Three individuals of silver carp (Hypophthalmichthys molitrix) were collected biweekly from Paranoá Lake (DF, Brazil) for analysis of microcystin (MC) concentrations in their muscle and liver tissue. Analysis by high performance liquid chromatography and mass spectrometry revealed MC masses and fragmentation patterns that were identified as MC-LR (995.04 m/z), MC-LA (909.01 m/z) and an unknown MC (987.07 m/z). Concentrations were calculated as MC-LR equivalents using a calibration curve prepared with a standard of MC-LR. May/06 was the month with the highest MC-LR equivalent concentrations in muscle and liver (3.83 ± 2.78, and 12.94 ± 10.51 μg g-1, respectively). Our results show that during the drought months (April-September), consumption of fish with these MC concentrations would result in exposure to MCs that greatly exceed the World Health Organization's recommended tolerable daily intake limit of 0.04 μg MC kg-1 body weight. © 2012 Springer Science+Business Media New York.


PubMed | Federal University of Goais, Laboratorio Of Espectrometria Of Massa and University of Brasilia
Type: Journal Article | Journal: Proteomics | Year: 2016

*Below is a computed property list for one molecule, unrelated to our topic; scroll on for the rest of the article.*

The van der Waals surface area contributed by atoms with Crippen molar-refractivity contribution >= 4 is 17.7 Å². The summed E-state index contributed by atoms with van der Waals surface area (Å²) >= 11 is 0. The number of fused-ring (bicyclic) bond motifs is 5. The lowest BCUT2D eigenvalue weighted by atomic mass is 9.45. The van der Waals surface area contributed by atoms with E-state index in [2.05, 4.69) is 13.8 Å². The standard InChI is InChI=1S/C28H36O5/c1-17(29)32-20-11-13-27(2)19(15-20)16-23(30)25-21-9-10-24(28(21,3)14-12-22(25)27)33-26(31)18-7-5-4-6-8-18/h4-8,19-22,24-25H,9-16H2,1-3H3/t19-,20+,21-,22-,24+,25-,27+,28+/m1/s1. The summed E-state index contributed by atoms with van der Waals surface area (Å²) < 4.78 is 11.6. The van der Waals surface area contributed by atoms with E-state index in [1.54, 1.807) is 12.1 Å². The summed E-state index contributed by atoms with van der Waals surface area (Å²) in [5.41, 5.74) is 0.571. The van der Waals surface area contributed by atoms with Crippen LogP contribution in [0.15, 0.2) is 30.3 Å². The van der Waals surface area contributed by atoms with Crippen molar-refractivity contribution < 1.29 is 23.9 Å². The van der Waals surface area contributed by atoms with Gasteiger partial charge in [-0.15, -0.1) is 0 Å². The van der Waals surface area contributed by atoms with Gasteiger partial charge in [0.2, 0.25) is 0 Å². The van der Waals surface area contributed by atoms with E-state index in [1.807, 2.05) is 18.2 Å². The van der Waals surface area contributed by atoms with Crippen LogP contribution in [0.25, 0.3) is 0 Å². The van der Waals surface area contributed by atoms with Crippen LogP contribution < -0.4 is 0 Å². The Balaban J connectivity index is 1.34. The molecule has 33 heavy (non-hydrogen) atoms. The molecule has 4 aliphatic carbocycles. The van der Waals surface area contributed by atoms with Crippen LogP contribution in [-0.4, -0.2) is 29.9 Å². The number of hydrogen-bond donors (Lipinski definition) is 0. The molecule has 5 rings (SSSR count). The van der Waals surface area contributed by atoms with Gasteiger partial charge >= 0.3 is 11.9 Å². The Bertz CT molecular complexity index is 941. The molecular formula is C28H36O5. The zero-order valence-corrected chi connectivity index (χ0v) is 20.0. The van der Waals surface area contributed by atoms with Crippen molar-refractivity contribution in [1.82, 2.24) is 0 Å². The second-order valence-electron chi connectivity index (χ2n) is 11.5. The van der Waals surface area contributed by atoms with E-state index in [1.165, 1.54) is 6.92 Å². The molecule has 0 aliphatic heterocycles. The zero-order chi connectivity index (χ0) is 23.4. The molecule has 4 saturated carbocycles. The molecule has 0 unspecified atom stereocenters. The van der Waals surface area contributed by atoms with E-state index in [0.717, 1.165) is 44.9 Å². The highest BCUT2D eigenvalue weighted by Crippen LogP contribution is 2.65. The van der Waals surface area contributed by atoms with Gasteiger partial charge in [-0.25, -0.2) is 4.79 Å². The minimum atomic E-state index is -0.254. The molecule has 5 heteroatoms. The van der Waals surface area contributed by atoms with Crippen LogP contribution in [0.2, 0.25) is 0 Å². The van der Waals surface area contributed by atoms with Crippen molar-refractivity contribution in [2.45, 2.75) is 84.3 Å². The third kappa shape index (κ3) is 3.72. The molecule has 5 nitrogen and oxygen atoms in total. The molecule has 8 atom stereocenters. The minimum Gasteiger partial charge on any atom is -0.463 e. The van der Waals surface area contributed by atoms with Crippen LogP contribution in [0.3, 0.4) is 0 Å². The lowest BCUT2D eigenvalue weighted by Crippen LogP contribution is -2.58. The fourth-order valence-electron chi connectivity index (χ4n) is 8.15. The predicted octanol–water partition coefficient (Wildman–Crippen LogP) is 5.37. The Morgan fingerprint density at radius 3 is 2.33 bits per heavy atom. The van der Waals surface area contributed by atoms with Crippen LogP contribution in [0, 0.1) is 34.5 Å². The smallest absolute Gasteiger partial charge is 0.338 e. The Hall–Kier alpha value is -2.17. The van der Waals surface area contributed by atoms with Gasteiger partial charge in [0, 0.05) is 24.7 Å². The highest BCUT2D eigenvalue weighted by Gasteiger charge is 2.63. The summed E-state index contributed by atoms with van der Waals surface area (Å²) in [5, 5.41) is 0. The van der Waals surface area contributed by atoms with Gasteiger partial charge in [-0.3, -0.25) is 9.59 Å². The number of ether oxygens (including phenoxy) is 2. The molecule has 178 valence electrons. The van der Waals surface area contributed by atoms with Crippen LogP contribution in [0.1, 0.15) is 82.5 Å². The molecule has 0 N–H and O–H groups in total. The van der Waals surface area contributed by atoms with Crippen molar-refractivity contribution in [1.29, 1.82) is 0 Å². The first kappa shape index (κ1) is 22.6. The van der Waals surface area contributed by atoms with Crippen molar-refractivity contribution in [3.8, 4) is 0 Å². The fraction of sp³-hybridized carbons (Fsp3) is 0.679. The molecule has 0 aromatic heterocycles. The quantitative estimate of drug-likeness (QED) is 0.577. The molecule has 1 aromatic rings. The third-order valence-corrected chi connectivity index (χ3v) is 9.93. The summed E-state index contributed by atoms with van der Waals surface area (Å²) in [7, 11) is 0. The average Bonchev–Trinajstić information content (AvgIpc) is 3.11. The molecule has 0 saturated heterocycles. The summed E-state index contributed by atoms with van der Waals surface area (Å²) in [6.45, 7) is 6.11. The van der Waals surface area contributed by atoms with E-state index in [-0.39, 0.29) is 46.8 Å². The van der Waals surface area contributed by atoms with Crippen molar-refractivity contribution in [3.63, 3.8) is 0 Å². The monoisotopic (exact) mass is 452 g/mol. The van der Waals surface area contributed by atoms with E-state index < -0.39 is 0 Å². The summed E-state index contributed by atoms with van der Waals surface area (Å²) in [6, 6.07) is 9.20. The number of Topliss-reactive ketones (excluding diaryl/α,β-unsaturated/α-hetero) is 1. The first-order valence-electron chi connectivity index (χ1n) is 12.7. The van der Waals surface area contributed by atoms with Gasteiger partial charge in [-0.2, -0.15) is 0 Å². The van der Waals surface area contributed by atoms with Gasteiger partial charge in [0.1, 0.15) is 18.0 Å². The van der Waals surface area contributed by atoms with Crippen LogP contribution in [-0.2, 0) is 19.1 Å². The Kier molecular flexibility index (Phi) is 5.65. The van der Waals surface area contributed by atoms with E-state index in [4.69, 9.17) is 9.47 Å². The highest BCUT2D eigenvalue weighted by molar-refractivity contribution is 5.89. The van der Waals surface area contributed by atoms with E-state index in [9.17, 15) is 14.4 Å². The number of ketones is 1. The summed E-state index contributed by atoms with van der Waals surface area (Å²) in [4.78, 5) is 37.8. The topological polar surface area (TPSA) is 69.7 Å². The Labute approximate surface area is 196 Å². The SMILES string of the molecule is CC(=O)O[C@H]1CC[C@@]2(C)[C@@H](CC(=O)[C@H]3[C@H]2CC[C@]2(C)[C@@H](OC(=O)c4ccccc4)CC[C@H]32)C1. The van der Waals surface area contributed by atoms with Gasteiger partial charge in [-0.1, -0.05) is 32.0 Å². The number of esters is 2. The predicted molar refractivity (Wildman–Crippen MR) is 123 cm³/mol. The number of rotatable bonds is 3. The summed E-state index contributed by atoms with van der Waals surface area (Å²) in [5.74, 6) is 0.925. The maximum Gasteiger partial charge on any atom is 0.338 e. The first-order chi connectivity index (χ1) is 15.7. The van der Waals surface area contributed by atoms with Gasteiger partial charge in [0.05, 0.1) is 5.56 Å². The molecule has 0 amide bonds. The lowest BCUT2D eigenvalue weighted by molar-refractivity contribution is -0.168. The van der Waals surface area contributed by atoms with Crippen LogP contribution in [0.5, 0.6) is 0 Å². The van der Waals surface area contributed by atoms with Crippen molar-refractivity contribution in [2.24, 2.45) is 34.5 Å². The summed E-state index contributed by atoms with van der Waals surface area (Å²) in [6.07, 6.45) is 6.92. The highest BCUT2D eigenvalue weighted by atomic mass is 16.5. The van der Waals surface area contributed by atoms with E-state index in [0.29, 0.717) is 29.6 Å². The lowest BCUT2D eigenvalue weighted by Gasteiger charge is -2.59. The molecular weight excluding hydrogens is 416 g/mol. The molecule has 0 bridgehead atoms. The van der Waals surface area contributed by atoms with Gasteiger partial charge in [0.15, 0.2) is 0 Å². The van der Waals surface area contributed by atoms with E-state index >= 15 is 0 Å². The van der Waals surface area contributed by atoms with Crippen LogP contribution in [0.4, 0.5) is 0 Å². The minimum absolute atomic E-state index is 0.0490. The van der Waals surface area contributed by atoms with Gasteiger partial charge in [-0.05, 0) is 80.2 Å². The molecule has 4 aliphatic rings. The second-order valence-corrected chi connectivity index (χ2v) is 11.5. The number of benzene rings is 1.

Trichoderma harzianum is a fungus well known for its potential as a biocontrol agent against many fungal phytopathogens. The aim of this study was to characterize the proteins secreted by T. harzianum ALL42 when its spores were inoculated and incubated for 48 h in culture media supplemented with glucose (GLU) or with cell walls from Fusarium solani (FSCW), a phytopathogen that causes severe losses in common bean and soy crops in Brazil, as well as other crop diseases around the world. Trichoderma harzianum was able to grow in Trichoderma Liquid Enzyme Production medium (TLE) and Minimal medium (MM) supplemented with FSCW and in TLE+GLU, but was unable to grow in MM+GLU medium. Protein quantification showed that TLE+FSCW and MM+FSCW had 45- and 30- fold, respectively, higher protein concentration on supernatant when compared to TLE+GLU, and this difference was observable on 2D gel electrophoresis (2DE). A total of 94 out of 105 proteins excised from 2DE maps were identified. The only protein observed in all three conditions was epl1. In the media supplemented with FSCW, different hydrolases such as chitinases, -1,3-glucanases, glucoamylases, -1,3-glucanases and proteases were identified, along with other proteins with no known functions in mycoparasitism, such as npp1 and cys. Trichoderma harzianum showed a complex and diverse arsenal of proteins that are secreted in response to the presence of FSCW, with novel proteins not previously described in mycoparasitic-related studies.